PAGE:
It was and will be especially bad for Obama because not only did he campaign on Change We Can Believe In (and in that he's far from unusual, most candidates run on change) but if you look at his skin color, and his youth, and his intelligence, and the way he organized using the Internet, you can see why this time around we thought things really might change. Not that the Republicans would all of a sudden stop trying to take money out of our pockets and give it to their friends in the defense industry and on Wall Street, that wasn't the change we were expecting. No, we were told that volunteerism was going to be the new norm. We would all have a way to pitch in to help. To make a difference. He wouldn't have been up against the Republicans if, on coming into office, he set up a Craigslist for volunteering, with meetups at a community level every month to talk about ways of making things work better. And during the rest of the time, no talk, just action. Keep the streets clean. Help out the homeless. Create new flows of information about how things are working, or not.
I think he had that opportunity, to carry the new way his campaign lifted him up and use the same energy to lift up everything. At least then, if it failed, it wouldn't have been his faillure, it would have been ours. But he didn't even try. Not even a bit.
I can point you to the exact moment of my disappointment. I was suckered by Obama's pitch. "The fierce urgency of now." I thought that when the new whitehouse.gov went live it would be about us, the people of the United States, but of course it wasn't -- it was about them -- those who took the standard places in the White House to do what they always do. Maybe slightly different. But nothing like the change we were promised, and some of us expected.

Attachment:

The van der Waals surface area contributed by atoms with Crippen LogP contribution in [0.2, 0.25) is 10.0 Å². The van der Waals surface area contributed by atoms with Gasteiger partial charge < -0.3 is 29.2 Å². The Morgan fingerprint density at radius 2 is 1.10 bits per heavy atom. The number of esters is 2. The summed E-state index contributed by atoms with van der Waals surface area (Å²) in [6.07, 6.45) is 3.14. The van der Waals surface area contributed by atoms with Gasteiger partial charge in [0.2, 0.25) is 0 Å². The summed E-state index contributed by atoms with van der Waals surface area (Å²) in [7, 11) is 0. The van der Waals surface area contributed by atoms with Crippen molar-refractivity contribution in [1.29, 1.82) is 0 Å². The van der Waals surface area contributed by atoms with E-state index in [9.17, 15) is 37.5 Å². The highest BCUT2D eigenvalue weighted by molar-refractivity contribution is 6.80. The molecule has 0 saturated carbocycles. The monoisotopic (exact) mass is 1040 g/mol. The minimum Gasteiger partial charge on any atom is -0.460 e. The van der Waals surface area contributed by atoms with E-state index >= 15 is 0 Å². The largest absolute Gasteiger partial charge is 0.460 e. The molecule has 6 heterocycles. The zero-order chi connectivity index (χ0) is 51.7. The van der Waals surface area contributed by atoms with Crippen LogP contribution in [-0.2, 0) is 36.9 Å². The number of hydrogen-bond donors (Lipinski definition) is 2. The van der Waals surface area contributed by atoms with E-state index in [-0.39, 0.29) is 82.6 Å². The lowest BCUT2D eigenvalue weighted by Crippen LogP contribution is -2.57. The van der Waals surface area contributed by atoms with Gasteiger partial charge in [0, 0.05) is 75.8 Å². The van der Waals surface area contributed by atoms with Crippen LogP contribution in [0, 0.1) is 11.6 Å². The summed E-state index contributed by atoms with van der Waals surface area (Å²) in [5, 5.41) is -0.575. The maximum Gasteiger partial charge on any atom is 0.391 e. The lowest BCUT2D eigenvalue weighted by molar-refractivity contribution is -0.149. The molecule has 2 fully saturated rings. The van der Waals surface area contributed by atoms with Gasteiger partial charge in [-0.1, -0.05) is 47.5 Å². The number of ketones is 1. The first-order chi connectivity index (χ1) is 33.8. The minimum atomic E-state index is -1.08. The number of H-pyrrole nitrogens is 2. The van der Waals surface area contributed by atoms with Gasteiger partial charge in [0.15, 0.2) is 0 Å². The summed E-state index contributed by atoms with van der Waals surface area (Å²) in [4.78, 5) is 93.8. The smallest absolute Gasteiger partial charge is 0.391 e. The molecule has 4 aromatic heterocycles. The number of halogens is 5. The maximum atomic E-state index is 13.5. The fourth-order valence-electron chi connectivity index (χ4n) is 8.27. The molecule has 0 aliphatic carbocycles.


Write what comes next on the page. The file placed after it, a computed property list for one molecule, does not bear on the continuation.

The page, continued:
If Obama wants to know why he's being treated like a disappointment, the answer is simple, we are disappointed. Not so much that he's in the pocket of the bankers, and we're still in Afghanistan and Iraq for some reason no one understands, even though we were told that Iraq would already be behind us, and we (incorrectly) assumed that meant Afghanistan too. We need change, we need get our people involved, at least those who want to be involved, working to make things better every day of every year. Not just on the first Tuesday of every other November.
Andrew told me that when he started Rocketboom, video content was distributed in QuickTime, Apple's video format. I remembered that well. Every weekday Rocketboom embedded a new QuickTime movie in their home page. Click play and the video would play. It was the same everywhere. QuickTime was the standard way to view video on the web.
Then something came along that took QuickTime out of its dominant role: YouTube. Instead of using QuickTime to display videos YouTube ran Flash. Almost overnight leadership changed from Apple to Adobe.
Somehow in the discussions about Apple banning Flash from iPads and iPhones and removing it from shipping Macs, this seems to have been overlooked. Apple's motivations might not be performance, the purity of the platform, or even battery life. It might simply be an effort to wipe out QuickTime's major competitor.